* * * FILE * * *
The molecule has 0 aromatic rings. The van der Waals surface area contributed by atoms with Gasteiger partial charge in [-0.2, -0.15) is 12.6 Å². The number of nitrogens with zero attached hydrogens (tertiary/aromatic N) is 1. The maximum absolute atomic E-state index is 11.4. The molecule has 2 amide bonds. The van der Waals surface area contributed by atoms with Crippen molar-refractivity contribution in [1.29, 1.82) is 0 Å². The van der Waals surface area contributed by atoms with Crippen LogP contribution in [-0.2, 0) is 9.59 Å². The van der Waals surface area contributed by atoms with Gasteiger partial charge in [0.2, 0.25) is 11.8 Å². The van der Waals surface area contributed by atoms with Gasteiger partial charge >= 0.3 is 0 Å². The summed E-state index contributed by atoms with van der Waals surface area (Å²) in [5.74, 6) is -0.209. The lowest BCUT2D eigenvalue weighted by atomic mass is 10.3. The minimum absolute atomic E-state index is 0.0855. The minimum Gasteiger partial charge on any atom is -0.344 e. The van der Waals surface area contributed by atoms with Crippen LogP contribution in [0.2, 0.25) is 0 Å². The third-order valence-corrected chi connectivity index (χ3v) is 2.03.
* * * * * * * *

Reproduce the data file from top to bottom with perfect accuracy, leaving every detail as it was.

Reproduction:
The molecule has 0 aromatic rings. The van der Waals surface area contributed by atoms with Gasteiger partial charge in [-0.2, -0.15) is 12.6 Å². The number of nitrogens with zero attached hydrogens (tertiary/aromatic N) is 1. The maximum absolute atomic E-state index is 11.4. The molecule has 2 amide bonds. The van der Waals surface area contributed by atoms with Crippen molar-refractivity contribution in [1.29, 1.82) is 0 Å². The van der Waals surface area contributed by atoms with Crippen LogP contribution in [-0.2, 0) is 9.59 Å². The van der Waals surface area contributed by atoms with Gasteiger partial charge in [0.2, 0.25) is 11.8 Å². The van der Waals surface area contributed by atoms with Gasteiger partial charge >= 0.3 is 0 Å². The summed E-state index contributed by atoms with van der Waals surface area (Å²) in [5.74, 6) is -0.209. The lowest BCUT2D eigenvalue weighted by atomic mass is 10.3. The minimum absolute atomic E-state index is 0.0855. The minimum Gasteiger partial charge on any atom is -0.344 e. The van der Waals surface area contributed by atoms with Crippen LogP contribution in [0.2, 0.25) is 0 Å². The third-order valence-corrected chi connectivity index (χ3v) is 2.03.